Free energy of solvated salt bridges: A simulation and experimental study

Andrew D. White, Andrew J. Keefe, Jean Rene Ella-Menye, Ann K. Nowinski, Qing Shao, Jim Pfaendtner, Shaoyi Jiang

Research output: Contribution to journalArticlepeer-review

35 Scopus citations


Charged amino acids are the most common on surfaces of proteins and understanding the interactions between these charged amino acids, salt bridging, is crucial for understanding protein-protein interactions. Previous simulations have been limited to implicit solvent or fixed binding geometry due to the sampling required for converged free energies. Using well-tempered metadynamics, we have calculated salt bridge free energy surfaces in water and confirmed the results with NMR experiments. The simulations give binding free energies, quantitative ranking of salt bridging strength, and insights into the hydration of the salt bridges. The arginine-aspartate salt bridge was found to be the weakest and arginine-glutamate the strongest, showing that arginine can discriminate between aspartate and glutamate, whereas the salt bridges with lysine are indistinguishable in their free energy. The salt bridging hydration is found to be complementary to salt bridge orientation with arginine having specific orientations.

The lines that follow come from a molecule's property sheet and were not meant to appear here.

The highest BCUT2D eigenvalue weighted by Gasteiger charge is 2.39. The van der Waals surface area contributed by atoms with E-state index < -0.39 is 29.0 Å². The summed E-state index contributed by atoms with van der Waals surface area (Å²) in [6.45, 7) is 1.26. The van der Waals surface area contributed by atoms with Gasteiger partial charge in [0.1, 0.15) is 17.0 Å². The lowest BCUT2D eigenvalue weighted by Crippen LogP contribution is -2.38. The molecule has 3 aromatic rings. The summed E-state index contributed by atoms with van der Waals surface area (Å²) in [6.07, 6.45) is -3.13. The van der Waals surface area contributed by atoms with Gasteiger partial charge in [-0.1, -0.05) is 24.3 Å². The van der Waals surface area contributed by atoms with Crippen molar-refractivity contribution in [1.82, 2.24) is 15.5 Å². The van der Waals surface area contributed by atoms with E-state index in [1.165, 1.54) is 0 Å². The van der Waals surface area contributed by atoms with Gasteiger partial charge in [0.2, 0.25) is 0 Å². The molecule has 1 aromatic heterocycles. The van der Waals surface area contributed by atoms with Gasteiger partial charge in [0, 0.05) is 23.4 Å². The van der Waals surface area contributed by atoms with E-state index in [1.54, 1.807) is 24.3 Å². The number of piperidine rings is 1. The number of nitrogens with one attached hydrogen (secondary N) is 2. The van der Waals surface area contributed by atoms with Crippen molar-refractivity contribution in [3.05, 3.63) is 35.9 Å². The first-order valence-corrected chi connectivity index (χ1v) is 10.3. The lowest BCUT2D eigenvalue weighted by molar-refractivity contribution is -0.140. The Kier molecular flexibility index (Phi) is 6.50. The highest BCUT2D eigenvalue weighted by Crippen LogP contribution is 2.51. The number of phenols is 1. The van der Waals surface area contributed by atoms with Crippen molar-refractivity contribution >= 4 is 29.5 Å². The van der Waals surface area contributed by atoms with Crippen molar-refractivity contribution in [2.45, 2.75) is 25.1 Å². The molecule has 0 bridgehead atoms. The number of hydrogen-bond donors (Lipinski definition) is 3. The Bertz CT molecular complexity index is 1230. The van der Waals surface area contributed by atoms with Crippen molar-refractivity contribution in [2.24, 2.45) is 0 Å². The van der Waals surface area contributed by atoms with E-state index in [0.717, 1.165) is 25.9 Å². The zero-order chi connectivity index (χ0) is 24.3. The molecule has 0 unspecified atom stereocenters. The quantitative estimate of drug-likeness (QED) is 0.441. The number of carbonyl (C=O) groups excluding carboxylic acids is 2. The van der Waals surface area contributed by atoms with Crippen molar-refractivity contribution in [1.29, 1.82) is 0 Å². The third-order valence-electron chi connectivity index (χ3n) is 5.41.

Original languageEnglish
Pages (from-to)7254-7259
Number of pages6
JournalJournal of Physical Chemistry B
Issue number24
StatePublished - Jun 20 2013

ASJC Scopus subject areas

  • Physical and Theoretical Chemistry
  • Surfaces, Coatings and Films
  • Materials Chemistry


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